I suspect that those who are well read in Johannine and Pauline studies will find the above analysis seriously flawed. Is it really accurate to speak of a two-step process, as if one first is reconciled to God (justification) and then one becomes a son of God in Christ (adoption)? Though I have been away from biblical scholarship a long time, this just does not sound right to me. Part of the problem is that Turcescu is thinking in terms of “process,” which is unavoidable when one wants to speak of synergistic cooperation with grace (always the preferred Orthodox way of looking at these matters), rather than as divinely-effected translation into an eschatological mode of existence. I note the striking absence of Holy Baptism in Turcescu’s analysis. For the Apostle Paul baptism marks the decisive act in and by which the sinner is incorporated into Christ and his Church and thus justified, sanctified, reborn in the Spirit, and adopted as a son of God (see Rudolf Schnackenburg, Baptism in the Thought of St. Paul). When I was preaching, one of my favorite texts was Galatians 3:21-4:7:
Is the law then against the promises of God? Certainly not; for if a law had been given which could make alive, then righteousness would indeed be by the law. But the scripture consigned all things to sin, that what was promised to faith in Jesus Christ might be given to those who believe.
Now before faith came, we were confined under the law, kept under restraint until faith should be revealed. So that the law was our custodian until Christ came, that we might be justified by faith. But now that faith has come, we are no longer under a custodian; for in Christ Jesus you are all sons of God, through faith. For as many of you as were baptized into Christ have put on Christ. There is neither Jew nor Greek, there is neither slave nor free, there is neither male nor female; for you are all one in Christ Jesus. And if you are Christ’s, then you are Abraham’s offspring, heirs according to promise.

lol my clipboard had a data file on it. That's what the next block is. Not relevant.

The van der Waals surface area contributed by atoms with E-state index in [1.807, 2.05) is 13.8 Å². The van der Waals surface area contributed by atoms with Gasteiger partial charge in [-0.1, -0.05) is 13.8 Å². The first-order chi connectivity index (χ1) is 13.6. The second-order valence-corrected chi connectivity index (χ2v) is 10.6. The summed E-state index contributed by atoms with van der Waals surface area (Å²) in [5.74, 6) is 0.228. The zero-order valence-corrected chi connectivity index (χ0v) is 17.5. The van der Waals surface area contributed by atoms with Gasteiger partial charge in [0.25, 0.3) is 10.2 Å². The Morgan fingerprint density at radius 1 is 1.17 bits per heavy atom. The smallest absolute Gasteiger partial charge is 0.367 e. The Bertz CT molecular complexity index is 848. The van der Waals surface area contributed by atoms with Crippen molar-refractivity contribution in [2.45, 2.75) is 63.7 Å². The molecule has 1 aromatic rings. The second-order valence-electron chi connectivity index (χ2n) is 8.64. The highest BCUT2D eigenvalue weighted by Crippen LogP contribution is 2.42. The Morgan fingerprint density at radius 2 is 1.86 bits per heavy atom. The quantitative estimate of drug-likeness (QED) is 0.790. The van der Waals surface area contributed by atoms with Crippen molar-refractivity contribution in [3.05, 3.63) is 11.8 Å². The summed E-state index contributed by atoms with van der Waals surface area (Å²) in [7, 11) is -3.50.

I mean that the heir, as long as he is a child, is no better than a slave, though he is the owner of all the estate; but he is under guardians and trustees until the date set by the father. So with us; when we were children, we were slaves to the elemental spirits of the universe. But when the time had fully come, God sent forth his Son, born of woman, born under the law, to redeem those who were under the law, so that we might receive adoption as sons. And because you are sons, God has sent the Spirit of his Son into our hearts, crying, “Abba! Father!” So through God you are no longer a slave but a son, and if a son then an heir.
Holy Baptism represents the decisive event in which the convert to Christ is initiated into the Church and the trinitarian life of God. It’s not as if one is first justified and then subsequently adopted as a child of God and made heir to the kingdom. It all happens at the same time! As the Apostle tells his congregation in Corinth: “But you were washed, you were sanctified, you were justified in the name of the Lord Jesus Christ and in the Spirit of our God” (1 Cor 6:11). The Spirit breaks into our fallen world and appropriates us to the life and worship of the messianic kingdom. Only on this basis does our liturgical prayer and ascetical practices make proper sense.
But back to Turcescu:
The Greek patristic tradition and Orthodox theology have referred to human participation in the divine nature as deification (theosis), and that has become the fundamental metaphor expressing salvation in the Orthodox Church. The passage from bondage to sin to friendship with God necessitates a reconciliation between humans and God. One cannot become a friend with a former enemy unless the two have been reconciled. It is at this point that I see justification taking place, that is, the declaration by God of the sinful human person as a righteous person because of the faith a human has in Jesus and his work of redemption done freely on behalf of all humanity. (p. 70)
Perhaps Turcescu presupposes baptism as that moment when God declares justification—I presume that he does. Justification thus signifies the beginning of the deification process; but after that, does it have any other function? We are still stuck with preaching the Epistle to the Romans. Might justification be more than a two-step dance?
(Go to “Justifying Justification by Faith“)